two short and zesty chapter books

dory fantasmagory cover imageDory Fantasmagory, written and illustrated by Abby Hanlon
published in 2014 by Dial Books for Young Readers

Dory is a pint-sized girl with an epic, double-dip, tip-toppy imagination.

In fact, Dory’s imagination is so exuberant, so jam-full of imaginary friends, that her make-believe spills over like Niagara Falls into the real world of older siblings, parents, and doctor’s appointments. This drives her family completely berserk!dory fantasmagory illustration abby hanlon

Caroming off the walls, spinning into inexplicable frenzies, conversing with the mysterious Mary whom no one else can see, Dory exasperates her sister and brother once too often. The two of them concoct a plan to stop her in her tracks — they invent Mrs. Gobble Gracker, a horrid sort of person with gobs of sharp teeth who steals baby girls. So…you’d better stop acting like a baby then, is their solemn advice.

This completely backfires.

dory fantasmagory illustration2 abby hanlonDory launches into an all-out battle of wits with Mrs. Gobble Gracker, which includes turning herself into a dog. The problem is: Dory’s imagination has no Off Button. Where will this all end?!dory fantasmagory illustration3 abby hanlon

I love this hilarious story! The bewilderment and out-of-controlness and sheer exhaustion of living with this little firecracker sparkles off the pages. Dory narrates the story vividly, manically tugging us into her wild perspectives. Abby Hanlon has illustrated this with a generous helping of funny, childish drawings representing Dory’s reality.

It’s a smashing early-chapter book for Frog & Toad graduates, with plenty of illustration to break up this fantasmagorical text, or a hoot of a read-aloud for ages 4-7. 

emma and the blue genie cover imageEmma and the Blue Genie, by Cornelia Funke, translated by Oliver Latsch, illustrated by Kerstin Meyer
first American edition 2014 by Random House; published in Germany in 2002

Emma lives with her four brothers in a house beside the sea. She loves the ocean, especially the sound of the surf hissing over the sand, although it terrifies her brothers.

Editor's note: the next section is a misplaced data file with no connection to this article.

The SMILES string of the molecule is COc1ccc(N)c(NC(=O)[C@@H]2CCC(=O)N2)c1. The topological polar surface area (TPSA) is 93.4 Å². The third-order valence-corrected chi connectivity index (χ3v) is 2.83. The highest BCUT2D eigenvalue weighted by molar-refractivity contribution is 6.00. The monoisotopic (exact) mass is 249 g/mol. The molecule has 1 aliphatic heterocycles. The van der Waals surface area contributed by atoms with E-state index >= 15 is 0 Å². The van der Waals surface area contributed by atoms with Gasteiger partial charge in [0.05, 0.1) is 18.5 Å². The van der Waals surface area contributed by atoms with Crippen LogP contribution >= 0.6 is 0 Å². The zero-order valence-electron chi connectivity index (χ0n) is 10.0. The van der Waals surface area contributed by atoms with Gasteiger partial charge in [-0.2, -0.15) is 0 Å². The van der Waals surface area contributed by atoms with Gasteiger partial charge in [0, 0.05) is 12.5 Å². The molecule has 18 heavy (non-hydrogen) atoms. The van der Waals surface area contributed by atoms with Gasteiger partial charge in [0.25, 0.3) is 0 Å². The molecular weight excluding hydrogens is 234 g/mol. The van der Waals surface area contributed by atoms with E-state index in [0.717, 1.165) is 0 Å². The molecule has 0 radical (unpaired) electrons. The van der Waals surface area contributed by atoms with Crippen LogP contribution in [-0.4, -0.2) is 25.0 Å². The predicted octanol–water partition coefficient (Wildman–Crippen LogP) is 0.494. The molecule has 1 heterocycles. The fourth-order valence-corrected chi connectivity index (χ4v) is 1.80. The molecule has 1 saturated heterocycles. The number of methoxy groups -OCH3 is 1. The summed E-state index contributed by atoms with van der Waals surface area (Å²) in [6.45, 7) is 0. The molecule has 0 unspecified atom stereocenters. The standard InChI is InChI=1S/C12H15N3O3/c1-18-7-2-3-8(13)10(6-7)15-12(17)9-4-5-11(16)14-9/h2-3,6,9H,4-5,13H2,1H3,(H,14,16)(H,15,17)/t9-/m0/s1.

Brothers are strange. During the day they fight and scuffle, and at night their fear of the dark won’t let emma and the blue genie illustration3 kerstin meyer 001them sleep. Nearly every night one of Emma’s brothers crawled into her bed to hide from sea monsters and octopuses, only to immediately start snoring so noisily that she couldn’t hear the rush of the sea anymore.

So, Emma picks up a comfy cushion and trundles down to the beach to enjoy solitude, salty breezes and the shine of the moon. Her courage is bolstered by the companionship of her little dog, Tristan, whose legs are “as short as bratwursts” and whose tail “looked like a twirly noodle” but who is equipped with “lots of pointy teeth in his mouth.

emma and the blue genie illustration2 kerstin meyer 001A bottle bobbing in the waves catches Emma’s eye and upon uncorking it she encounters its resident blue genie. Unfortunately this genie is a skimpy fellow whose size has been whittled by an evil fellow named Sahim. Sahim has stolen his nose ring, and with it all his magical powers are gone, including the power to grant wishes — quite a disappointment, don’t you agree?

Of course Emma offers to help him recover this ring and his magnificence, so off they go on a magic carpet to the palace of the caliph of Barakash and a thrilling, dangerous struggle with the most dastardly yellow genie of all.

Palm trees and golden flamingos, seriously-scary scorpions and honeyed dates waft our way in this clever, original Ali Baba-esque tale from the acclaimed author of the Inkheart trilogy. Funke’s emma and the blue genie illustration kerstin meyerwriting is delectable, rich in detail and colorful characters, with a lively pace, a sizzle of tension, and plenty of good humor to keep it friendly.

Kerstin Meyer’s watercolor illustrations charm us with vivid personalities, exotic Arabian locales, and one faithful dog. The heavily-illustrated pages are exceedingly tantalizing!

It’s a thoroughly enjoyable story that would be a super read-aloud for ages 5 or 6 and up (mind the scorpions and spiders), or an excellent short-chapter book — 90 heavily illustrated pages — for a stout reader.